Saturday, March 26, 2011

A Post "about" Nursing Homes.

Let us ponder for a moment the issue of nursing homes. In many ways, they are a very, very sad thing. Many folks are slightly weirded out going there -- me, not so much, as I grew up in them - my mom was a nurse at a nursing home, and she'd bring me in sometimes while she worked and I got to go and play with the old people. Rather enjoyed it.

However, the fact still remains - they can be sad places. But more than that - they are so often abused by the children who put their parents there. After all, part of the reason for children to exist is to care for their parents in their old age - that is part of why children are a blessing - they care for you when you get old. And yet, we see so many kids in their 40-60s just unthinkingly and selfishly shuffle mom off to the home... when there's no reason why mom couldn't move in with them.

This is wrong and sad. Nursing homes are often overused - and the family is better when it is multi-generational -- living in the same house with my grandparents for a brief time when I was young was one of the great blessings of my life.

So, how do we fix this? The common assumption, the general popular idea has just become "When you get old, you go to a nursing home. That's just how it is." And this gets abused and love is forsaken. How do we fix this? How do we cut off the unkind and uncaring abandonment of parents to lonely isolation in their old age? I can see two options:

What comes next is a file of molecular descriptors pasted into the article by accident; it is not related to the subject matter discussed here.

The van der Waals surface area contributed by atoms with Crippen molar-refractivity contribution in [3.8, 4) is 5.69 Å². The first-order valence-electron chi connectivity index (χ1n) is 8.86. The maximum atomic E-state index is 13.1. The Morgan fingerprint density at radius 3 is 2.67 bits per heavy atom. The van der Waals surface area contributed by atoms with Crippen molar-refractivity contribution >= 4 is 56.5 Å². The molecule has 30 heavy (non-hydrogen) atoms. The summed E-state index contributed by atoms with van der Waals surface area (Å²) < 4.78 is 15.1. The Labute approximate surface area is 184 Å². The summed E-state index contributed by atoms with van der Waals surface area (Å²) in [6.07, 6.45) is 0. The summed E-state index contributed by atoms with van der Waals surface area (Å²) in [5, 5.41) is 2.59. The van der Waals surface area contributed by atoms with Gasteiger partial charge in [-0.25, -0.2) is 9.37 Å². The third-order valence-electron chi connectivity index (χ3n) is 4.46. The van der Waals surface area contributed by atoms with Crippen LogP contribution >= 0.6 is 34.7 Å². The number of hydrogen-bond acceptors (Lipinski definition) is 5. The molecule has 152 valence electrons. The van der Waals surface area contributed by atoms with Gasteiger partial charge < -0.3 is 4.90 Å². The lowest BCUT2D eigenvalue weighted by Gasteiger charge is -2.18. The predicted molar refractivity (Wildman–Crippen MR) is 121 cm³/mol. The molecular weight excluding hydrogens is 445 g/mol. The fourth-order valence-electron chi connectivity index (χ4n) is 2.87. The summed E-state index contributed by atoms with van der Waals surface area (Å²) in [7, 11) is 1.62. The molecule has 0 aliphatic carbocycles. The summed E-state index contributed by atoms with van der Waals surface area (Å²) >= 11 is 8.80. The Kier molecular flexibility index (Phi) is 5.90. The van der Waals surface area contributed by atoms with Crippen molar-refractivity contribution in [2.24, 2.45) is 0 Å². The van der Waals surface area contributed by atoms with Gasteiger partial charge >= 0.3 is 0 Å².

1. We denounce all use and forms of nursing homes as wicked and evil and against God's natural design of the human race. It is an artificial, abhorrent thing and must be avoided at all costs.

2. We say, "Part of your duty as a child is to care for your parents, using your best judgment. As such, consider how you handle your parents. Do not just wantonly shuffle them off to the nursing home - but can you care for them, can you still handle their health issues and provide companionship and company for them? Consider more than just financial stuff - and how their care would negatively impact you (for then your fear also clouds the positives that comes from having them around). If to the home they must go - normally because of some health problem that you simply cannot care for - so be it. But think, consider your duty as a child, and seek first to show love to your parent."

I would argue that the second approach is more in line with Scripture. We don't start forbidding things that are not forbidden in Scripture simply because they can be abused in an obviously wicked way. That becomes a matter of us, in our own wisdom, trying to prevent sin by adding to God's Word, rather than using our wisdom in the service of the various people God has placed into our lives.

(and if you don't get what this is also "about" - remember that there are varying reactions to the various false assumptions in this world about the other side of a parent/child relationship)

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Just so you guys know - I in no way endorse "option 1". In fact, that is more an homage to the knee-jerk, overly legalistic view that can often arise to any sin or shortcoming. See also no TV, no movies, no popular music, no drinking, no dancing, no face cards.

Nursing homes can indeed be fine things.

17 comments:

Anonymous said...

Eric,